Speeches & Testimony
Statement of Martin J. Gruenberg Chairman, Federal Deposit Insurance Corporation on Notice of Proposed Rulemaking: Simplification to the Capital Rule Pursuant to the Economic Growth and Regulatory Paperwork Reduction Act of 1996, FDIC Board Meeting, FDIC Board Meeting, Washington, D.C.
September 27, 2017
Thank you very much for that overview.
This proposal stems from the recent EGRPRA review by the banking agencies, which focused particularly on reducing regulatory burden on community banks. Through the EGRPRA review and the accompanying industry outreach, a number of commenters identified areas of the existing capital rules that could benefit from simplification.
This notice of proposed rulemaking is intended to simplify and clarify a number of the more complex aspects of the agencies’ capital rules, including the definition of capital, the treatment of capital deductions, and the treatment of so-called High Volatility Commercial Real Estate, or HVCRE.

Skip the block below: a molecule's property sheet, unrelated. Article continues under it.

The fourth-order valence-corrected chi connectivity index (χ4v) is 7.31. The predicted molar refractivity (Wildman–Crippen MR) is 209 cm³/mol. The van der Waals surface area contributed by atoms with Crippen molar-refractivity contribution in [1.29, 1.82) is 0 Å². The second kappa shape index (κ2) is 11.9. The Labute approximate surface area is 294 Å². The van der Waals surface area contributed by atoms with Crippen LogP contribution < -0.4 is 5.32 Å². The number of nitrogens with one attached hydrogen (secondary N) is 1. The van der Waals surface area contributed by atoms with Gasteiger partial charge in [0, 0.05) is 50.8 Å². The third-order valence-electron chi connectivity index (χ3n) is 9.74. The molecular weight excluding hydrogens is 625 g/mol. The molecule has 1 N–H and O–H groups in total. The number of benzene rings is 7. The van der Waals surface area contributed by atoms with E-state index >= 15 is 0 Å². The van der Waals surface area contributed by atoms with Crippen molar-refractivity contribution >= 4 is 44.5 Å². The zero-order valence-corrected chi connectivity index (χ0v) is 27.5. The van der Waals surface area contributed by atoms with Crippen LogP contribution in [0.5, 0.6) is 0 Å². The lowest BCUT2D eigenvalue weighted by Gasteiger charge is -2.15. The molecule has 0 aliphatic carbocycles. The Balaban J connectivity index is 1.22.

The HVCRE issue was the single most commented-on provision of the agencies’ capital rules during the EGRPRA process. This proposal aims to strike a balance between reducing complexity on the one hand, and continuing to ensure appropriate capital requirements for banks’ construction lending activities on the other. We look forward to comments on how well we have struck this balance.
To facilitate comment on the NPR, particularly by community banks, we are also providing a number of tools to accompany the notice itself, including a summary of the NPR targeted to community banks and an estimator tool that will allow an FDIC-supervised bank to evaluate the potential impact of the proposal on the institution. We also are planning a national call with bankers to address their questions once the industry has had an opportunity to review the proposal. We welcome comments on all aspects of the proposal.
Going forward, I think it is also appropriate for the banking agencies to consider more comprehensive approaches to simplify the existing regulatory capital rules for community banks. In that regard, I encourage commenters to respond to questions in the NPR on more comprehensive approaches to the simplification of the capital rules as they apply to community banks.
Finally, I would like to thank the FDIC staff for their work on this proposed rule, as well as the staff of the OCC and the Federal Reserve, for the cooperative interagency effort.